- Skin cancer is the most common cancer in the United States and worldwide.
- 1 in 5 Americans will develop skin cancer by the age of 70.
- More than 2 people die of skin cancer in the U.S. every hour.
- Having 5 or more sunburns doubles your risk for melanoma.
- When detected early, the 5-year survival rate for melanoma is 99 percent.
Skin Cancer Prevention Tips
What are the main skin cancer risk factors?Factors that can contribute to the development of skin cancer over time include:
Unprotected Exposure to UVA & UVB RaysAny time you are outdoors, even driving in your car, you are vulnerable to damaging rays.
Indoor tanningAccording to the American Academy of Dermatology Association, there is no such thing as a safe tanning bed or lamp. In fact, just one indoor tanning session can increase the risk of developing melanoma by 20 percent, squamous cell carcinoma by 67 percent, and basal cell carcinoma by 29 percent.1
SunburnsAlong with accelerating skin aging, sun damage is responsible for most cases of basal and squamous cell carcinomas as well as the deadliest form of skin cancer, melanoma. Research shows that the UV rays that damage skin can also alter a tumor-suppressing gene, giving injured cells less chance to repair before progressing to cancer. Even one blistering sunburn in childhood or adolescence cam more than double your chance of developing melanoma later in life.
Skin TypeBy now you know if you burn easily or have greater natural protection due to a more darkly pigmented skin. That said, UV exposure can elevate skin cancer risk even if you are more likely to tan than burn.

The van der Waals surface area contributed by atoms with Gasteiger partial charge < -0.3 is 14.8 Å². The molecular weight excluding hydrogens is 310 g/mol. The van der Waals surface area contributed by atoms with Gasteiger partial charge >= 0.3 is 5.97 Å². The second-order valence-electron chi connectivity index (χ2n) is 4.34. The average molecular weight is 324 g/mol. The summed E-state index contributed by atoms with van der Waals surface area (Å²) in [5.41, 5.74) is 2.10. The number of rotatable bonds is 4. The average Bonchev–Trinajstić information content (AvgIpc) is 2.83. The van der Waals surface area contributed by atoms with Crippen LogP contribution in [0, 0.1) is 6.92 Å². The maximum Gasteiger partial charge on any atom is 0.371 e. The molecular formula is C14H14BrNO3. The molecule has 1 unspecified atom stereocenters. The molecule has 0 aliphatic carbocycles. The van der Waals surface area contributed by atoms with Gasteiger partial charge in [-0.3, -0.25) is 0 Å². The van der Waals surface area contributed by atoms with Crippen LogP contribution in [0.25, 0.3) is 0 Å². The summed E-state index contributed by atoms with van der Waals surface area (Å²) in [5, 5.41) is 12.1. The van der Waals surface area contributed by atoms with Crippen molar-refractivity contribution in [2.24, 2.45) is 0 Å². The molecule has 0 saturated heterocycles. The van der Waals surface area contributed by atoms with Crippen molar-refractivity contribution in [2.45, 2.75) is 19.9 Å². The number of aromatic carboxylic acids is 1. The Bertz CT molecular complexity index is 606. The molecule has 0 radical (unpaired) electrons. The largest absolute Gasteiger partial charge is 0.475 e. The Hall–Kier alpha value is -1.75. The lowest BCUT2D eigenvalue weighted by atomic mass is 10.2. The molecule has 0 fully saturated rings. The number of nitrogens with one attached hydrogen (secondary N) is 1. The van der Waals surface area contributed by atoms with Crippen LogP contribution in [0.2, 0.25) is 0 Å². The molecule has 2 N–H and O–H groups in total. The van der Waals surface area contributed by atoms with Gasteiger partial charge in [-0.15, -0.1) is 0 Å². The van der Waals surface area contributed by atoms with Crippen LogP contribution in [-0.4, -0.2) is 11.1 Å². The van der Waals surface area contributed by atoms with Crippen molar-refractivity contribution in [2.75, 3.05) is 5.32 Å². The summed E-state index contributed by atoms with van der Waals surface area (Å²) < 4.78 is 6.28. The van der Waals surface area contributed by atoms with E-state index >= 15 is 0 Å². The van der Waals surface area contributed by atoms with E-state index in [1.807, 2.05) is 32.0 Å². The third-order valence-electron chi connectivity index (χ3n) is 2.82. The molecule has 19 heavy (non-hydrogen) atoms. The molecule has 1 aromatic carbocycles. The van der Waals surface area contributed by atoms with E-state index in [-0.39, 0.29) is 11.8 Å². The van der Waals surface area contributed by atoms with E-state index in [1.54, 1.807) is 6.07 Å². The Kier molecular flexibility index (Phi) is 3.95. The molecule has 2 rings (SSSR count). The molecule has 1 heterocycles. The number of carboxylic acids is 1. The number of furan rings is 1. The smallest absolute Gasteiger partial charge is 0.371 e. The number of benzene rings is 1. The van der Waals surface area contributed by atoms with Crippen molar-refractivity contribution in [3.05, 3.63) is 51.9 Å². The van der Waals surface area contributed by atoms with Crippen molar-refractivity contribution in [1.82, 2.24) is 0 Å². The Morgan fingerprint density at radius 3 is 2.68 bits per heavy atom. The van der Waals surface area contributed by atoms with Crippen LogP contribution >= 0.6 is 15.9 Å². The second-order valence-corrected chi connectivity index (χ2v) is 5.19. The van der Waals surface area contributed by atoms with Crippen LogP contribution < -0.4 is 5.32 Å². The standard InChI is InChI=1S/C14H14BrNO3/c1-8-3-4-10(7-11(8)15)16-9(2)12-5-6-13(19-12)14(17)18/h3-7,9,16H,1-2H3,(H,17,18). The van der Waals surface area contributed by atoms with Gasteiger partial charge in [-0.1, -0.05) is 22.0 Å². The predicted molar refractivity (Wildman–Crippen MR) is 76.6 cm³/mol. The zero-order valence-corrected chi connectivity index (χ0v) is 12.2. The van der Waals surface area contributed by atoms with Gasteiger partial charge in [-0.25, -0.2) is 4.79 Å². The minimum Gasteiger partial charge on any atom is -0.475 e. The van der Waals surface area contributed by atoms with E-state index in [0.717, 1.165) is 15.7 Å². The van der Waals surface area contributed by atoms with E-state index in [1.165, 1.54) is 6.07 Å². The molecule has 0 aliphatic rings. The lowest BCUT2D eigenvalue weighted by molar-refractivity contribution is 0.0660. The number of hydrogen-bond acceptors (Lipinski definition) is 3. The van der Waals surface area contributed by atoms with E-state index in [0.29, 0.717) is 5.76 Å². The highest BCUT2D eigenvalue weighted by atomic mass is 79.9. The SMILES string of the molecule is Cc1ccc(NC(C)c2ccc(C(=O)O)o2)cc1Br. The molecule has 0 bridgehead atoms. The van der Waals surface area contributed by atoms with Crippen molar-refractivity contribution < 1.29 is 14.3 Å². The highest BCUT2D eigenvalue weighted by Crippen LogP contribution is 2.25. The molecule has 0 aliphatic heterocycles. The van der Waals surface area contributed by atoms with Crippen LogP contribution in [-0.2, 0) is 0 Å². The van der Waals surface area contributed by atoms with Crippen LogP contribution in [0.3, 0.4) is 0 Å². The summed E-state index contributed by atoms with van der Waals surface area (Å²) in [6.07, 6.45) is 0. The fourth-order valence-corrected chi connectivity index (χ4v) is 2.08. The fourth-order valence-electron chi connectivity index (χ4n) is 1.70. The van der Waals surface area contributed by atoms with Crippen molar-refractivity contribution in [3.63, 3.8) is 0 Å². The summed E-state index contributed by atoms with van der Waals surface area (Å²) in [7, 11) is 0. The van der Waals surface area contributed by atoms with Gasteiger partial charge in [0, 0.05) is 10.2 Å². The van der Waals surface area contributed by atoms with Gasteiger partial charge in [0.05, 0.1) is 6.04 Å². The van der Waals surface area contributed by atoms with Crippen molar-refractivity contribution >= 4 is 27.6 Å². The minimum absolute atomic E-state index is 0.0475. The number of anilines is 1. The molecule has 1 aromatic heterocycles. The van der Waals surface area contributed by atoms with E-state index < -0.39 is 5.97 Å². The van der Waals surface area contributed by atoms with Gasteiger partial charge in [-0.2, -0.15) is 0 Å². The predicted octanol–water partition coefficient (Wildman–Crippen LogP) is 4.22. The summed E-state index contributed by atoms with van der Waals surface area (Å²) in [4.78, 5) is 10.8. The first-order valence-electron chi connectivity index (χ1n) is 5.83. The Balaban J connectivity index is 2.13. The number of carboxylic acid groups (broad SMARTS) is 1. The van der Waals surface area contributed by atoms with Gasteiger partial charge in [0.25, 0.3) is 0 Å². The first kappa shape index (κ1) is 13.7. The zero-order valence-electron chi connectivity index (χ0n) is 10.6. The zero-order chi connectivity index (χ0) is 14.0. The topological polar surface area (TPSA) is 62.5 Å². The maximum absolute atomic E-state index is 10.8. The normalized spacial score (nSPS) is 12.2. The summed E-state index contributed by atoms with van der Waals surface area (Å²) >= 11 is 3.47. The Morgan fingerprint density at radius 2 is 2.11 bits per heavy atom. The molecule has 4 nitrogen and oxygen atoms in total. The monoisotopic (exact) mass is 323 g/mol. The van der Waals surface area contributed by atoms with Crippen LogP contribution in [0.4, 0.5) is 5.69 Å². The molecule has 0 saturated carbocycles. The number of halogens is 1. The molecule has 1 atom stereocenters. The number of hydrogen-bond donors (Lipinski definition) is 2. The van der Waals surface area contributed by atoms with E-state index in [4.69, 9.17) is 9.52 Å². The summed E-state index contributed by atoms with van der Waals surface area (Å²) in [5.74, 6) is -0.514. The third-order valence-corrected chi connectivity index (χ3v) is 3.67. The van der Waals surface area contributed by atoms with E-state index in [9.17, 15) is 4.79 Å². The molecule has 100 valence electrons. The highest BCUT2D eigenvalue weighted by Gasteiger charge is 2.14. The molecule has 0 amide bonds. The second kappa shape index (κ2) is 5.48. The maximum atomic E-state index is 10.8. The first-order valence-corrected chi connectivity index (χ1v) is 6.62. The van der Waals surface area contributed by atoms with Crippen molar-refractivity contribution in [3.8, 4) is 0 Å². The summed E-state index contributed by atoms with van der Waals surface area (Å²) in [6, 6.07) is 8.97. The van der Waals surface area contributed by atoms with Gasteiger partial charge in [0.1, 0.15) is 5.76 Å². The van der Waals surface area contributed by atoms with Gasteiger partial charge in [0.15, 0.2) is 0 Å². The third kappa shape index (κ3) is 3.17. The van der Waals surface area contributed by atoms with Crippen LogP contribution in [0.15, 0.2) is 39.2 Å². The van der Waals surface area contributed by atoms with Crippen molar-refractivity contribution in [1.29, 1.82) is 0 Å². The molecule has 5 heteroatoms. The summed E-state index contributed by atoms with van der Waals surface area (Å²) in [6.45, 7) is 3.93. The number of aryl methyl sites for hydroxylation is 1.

Atypical MolesMoles that change in size, shape or color may increase your odds of melanoma. It is important to get atypical moles checked out by a doctor, especially if you have a family history of skin cancer.
How can you best protect yourself from skin cancer?We can all benefit from an updated skin health protocol as summer approaches, both to reduce cancer risk and prevent early wrinkles, as over-exposure to the sun is the main cause of premature aging in skin. Fortunately, with simple but consistent efforts, you can nurture a radiant appearance and healthy, disease-free free skin. For example:
1. Sunscreen is a must.Apply sunscreen daily, rain or shine. A broad-spectrum sunscreen protects against both UVA and UVB rays. The Skin Cancer Foundation recommends using a water-resistant, broad-spectrum sunscreen with an SPF of at least 30. Consider these helpful sunscreen FAQs.
2. Take care when you're outdoors.Practice sun-safe habits, such as avoiding unprotected exposure during peak sun hours, seeking shade when possible, and wearing sun-protective clothing, hats, and UV-blocking sunglasses. This applies to kids too!
3. Choose natural skincare products.Seek out natural/organic products that are free of unhealthy chemical additives, which are readily absorbed through our skin, in forms that are easy for you and your family, such as this quick-drying SPF 50 clear spray, which as a bonus is also waterproof, a must for active people.
4. Guide the guys in your life.Men would be well advised to incorporate daily sunscreen into their morning routines, such as this soothing, post-shave SPF 30 faceguard. Apply to the back of the neck and ears too, especially for golf and other activities that keep chaps out in the sun for hours.
5. Don't forget your lips.To protect sun-exposed lips, consider this 3-pack of natural, emollient, SPF 30 lip balm that you can share with family members.
6. Use makeup with added sun protection benefits.Women who appreciate the “less is more” concept can roll several products into one with this sheer, tinted moisturizer with SPF 30. Multi-purpose items save you money too!
7. Remember sun care when you're on the go.How about a fun SPF 35 sunscreen stick kids can keep in their backpacks for easy application? This safe, soothing, green-tea enriched, SPF 45 faceguard is a splendid overall basic for all medicine cabinets, as well as beach/travel bags. Ideally these reminders and tips will keep you freshly inspired to care properly for the lovely skin that you are in. Happy (safe) trails! 1 American Academy of Dermatology. Indoor tanning fact sheet.